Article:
Did the police and the courts do all they could do to protect the Jabara family?  Would they have done more had the family not been of Lebanese descent?  Mr. Majors now stands accused of first degree murder, possession of a firearm by a felon, threatening an act of violence and malicious intimidation or harassment — the last count a misdemeanor.

I think the main thing that concerns me about this, though, is it exemplifies the culture of hate, the environment of xenophobia that has become the norm over the last year.  No, I do not blame this one on Donald Trump, per se, as Majors was intimidating the Jabara family long before Trump began spewing his toxic rhetoric.  However, a report released earlier this year by Georgetown University’s Bridge Initiative found that there were more acts of  violence and vandalism against Muslims and those perceived as Muslims (the Jabara family were actually of the Christian faith, though it shouldn’t matter) in 2015 than in any year since the 9/11 attacks in 2001.  For this, I do blame Mr. Trump, at least in part.  It was the middle of 2015 when he began telling people that it was not only okay to hate people based on their religion, culture and ethnicity, but that they should hate those who are different.  Yes, Mr. Majors began harassing the Jabara family long before Trump delivered his message, but did the new toxic environment created by Trump propel him to escalate from hate speech to murder?  We will likely never know, but the new environment, the new culture of hatred opens doors that should never have been opened.  Those doors need to be quickly closed and sealed, but I fear that may never happen.  I fear that Khalid Jabara may be only one of many more to come.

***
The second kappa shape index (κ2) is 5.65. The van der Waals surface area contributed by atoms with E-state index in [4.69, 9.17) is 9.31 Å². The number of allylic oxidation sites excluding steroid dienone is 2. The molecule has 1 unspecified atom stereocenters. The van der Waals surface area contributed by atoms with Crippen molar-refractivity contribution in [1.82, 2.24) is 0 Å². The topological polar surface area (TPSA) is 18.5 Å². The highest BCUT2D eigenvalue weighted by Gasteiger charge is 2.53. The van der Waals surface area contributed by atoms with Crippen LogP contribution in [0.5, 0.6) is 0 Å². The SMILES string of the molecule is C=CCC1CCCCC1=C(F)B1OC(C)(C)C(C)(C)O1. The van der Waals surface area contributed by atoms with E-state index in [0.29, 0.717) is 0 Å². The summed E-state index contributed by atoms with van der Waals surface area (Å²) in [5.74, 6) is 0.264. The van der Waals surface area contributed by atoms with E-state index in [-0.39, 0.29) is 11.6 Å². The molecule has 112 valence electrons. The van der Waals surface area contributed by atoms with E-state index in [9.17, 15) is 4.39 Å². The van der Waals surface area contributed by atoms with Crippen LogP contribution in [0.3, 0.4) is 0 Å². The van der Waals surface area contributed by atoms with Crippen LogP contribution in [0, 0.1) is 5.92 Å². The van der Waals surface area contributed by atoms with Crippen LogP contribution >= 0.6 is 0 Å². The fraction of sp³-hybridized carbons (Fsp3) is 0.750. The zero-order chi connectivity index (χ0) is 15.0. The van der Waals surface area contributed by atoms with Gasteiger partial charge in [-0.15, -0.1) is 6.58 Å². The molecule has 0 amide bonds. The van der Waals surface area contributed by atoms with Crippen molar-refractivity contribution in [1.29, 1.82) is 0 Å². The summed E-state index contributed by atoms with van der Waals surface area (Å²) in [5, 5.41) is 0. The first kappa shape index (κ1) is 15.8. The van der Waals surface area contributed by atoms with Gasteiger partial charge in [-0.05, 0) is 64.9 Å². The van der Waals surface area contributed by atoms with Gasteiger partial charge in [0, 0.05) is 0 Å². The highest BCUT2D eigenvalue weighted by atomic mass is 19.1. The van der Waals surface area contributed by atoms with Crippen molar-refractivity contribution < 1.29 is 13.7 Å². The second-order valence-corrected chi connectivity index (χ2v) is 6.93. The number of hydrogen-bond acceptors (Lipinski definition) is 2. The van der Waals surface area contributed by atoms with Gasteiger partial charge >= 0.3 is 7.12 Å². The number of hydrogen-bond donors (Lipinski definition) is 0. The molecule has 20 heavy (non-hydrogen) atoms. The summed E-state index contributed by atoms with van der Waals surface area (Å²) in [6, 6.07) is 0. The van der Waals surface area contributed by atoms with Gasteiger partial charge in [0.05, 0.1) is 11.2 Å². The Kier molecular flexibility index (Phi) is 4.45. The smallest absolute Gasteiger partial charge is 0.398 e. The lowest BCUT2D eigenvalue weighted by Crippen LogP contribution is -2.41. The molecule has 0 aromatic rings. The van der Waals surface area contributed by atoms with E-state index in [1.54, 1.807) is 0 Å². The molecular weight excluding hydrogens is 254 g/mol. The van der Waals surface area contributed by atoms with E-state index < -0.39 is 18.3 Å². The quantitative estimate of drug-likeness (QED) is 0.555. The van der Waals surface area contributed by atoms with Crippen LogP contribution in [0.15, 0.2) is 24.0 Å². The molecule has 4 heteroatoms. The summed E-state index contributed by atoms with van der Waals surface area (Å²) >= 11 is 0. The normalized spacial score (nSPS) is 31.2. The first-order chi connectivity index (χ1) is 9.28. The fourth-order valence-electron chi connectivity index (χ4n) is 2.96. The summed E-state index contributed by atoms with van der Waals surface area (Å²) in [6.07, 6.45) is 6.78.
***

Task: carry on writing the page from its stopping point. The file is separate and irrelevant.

10 thoughts on “The Murder of Khalid Jabara

  1. Jill, this makes me sad and angry. We must call bigotry on the carpet, but we are too scared to call it out as much as needed. Trump is no leader, as a leader would not enflame people, unless he is up to no good. Thanks for sharing this, Keith

    Liked by 1 person

    • No, nobody who had an ounce of compassion, of humanitarianism, would enflame the masses as he has. And you are right, those of us who care must speak out. My goal is to get people to at least listen and think. To stop pretending they just don’t see the social injustices. Otherwise, we will become a nation of snarling, treacherous creatures who have lost their humanity. Thanks for caring, Keith.

      Liked by 1 person

      • Although, no one will confuse him with being a great president, I appreciated greatly when George W. Bush quieted the crowd when someone in attendance at a fund raiser asked him a tough question. He said this man has a right to ask his question. I also appreciated it when Senator John McCain quieted a woman that was calling Senator Obama un-American. He corrected her and said the Senator is a fine man and a dutiful public servant. Yes, I disagree with him on issues, but he is not un-American.